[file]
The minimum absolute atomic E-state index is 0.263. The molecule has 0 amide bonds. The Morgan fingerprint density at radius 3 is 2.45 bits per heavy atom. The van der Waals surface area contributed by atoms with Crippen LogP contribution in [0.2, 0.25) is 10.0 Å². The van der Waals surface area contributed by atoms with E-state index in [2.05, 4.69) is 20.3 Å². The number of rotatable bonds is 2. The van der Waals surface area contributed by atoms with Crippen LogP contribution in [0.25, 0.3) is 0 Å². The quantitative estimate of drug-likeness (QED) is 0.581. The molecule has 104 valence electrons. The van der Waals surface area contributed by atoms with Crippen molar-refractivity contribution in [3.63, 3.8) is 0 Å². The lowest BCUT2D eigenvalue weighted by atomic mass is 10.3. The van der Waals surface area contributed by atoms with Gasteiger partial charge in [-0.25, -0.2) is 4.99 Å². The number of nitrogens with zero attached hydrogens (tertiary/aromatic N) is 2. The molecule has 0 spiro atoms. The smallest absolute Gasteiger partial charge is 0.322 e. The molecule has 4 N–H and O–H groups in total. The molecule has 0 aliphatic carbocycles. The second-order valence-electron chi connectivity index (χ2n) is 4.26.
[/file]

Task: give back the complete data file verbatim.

The minimum absolute atomic E-state index is 0.263. The molecule has 0 amide bonds. The Morgan fingerprint density at radius 3 is 2.45 bits per heavy atom. The van der Waals surface area contributed by atoms with Crippen LogP contribution in [0.2, 0.25) is 10.0 Å². The van der Waals surface area contributed by atoms with E-state index in [2.05, 4.69) is 20.3 Å². The number of rotatable bonds is 2. The van der Waals surface area contributed by atoms with Crippen LogP contribution in [0.25, 0.3) is 0 Å². The quantitative estimate of drug-likeness (QED) is 0.581. The molecule has 104 valence electrons. The van der Waals surface area contributed by atoms with Crippen molar-refractivity contribution in [3.63, 3.8) is 0 Å². The lowest BCUT2D eigenvalue weighted by atomic mass is 10.3. The van der Waals surface area contributed by atoms with Gasteiger partial charge in [-0.25, -0.2) is 4.99 Å². The number of nitrogens with zero attached hydrogens (tertiary/aromatic N) is 2. The molecule has 0 spiro atoms. The smallest absolute Gasteiger partial charge is 0.322 e. The molecule has 4 N–H and O–H groups in total. The molecule has 0 aliphatic carbocycles. The second-order valence-electron chi connectivity index (χ2n) is 4.26.